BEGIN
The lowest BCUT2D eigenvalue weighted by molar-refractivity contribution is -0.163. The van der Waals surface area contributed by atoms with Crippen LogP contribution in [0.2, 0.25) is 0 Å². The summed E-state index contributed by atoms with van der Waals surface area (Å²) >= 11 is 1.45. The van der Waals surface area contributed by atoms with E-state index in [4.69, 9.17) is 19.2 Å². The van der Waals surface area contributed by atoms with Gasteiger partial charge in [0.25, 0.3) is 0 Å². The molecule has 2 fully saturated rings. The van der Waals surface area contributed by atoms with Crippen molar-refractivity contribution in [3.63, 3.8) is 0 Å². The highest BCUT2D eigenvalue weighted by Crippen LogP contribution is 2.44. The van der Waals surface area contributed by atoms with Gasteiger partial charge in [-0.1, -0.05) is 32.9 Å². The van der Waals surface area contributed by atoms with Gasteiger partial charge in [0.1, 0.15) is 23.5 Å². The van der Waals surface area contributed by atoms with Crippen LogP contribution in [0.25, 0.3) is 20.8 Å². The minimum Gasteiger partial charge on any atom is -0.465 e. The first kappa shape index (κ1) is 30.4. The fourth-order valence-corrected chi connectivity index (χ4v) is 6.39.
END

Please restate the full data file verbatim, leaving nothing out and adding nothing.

The lowest BCUT2D eigenvalue weighted by molar-refractivity contribution is -0.163. The van der Waals surface area contributed by atoms with Crippen LogP contribution in [0.2, 0.25) is 0 Å². The summed E-state index contributed by atoms with van der Waals surface area (Å²) >= 11 is 1.45. The van der Waals surface area contributed by atoms with E-state index in [4.69, 9.17) is 19.2 Å². The van der Waals surface area contributed by atoms with Gasteiger partial charge in [0.25, 0.3) is 0 Å². The molecule has 2 fully saturated rings. The van der Waals surface area contributed by atoms with Crippen molar-refractivity contribution in [3.63, 3.8) is 0 Å². The highest BCUT2D eigenvalue weighted by Crippen LogP contribution is 2.44. The van der Waals surface area contributed by atoms with Gasteiger partial charge in [-0.1, -0.05) is 32.9 Å². The van der Waals surface area contributed by atoms with Gasteiger partial charge in [0.1, 0.15) is 23.5 Å². The van der Waals surface area contributed by atoms with Crippen LogP contribution in [0.25, 0.3) is 20.8 Å². The minimum Gasteiger partial charge on any atom is -0.465 e. The first kappa shape index (κ1) is 30.4. The fourth-order valence-corrected chi connectivity index (χ4v) is 6.39.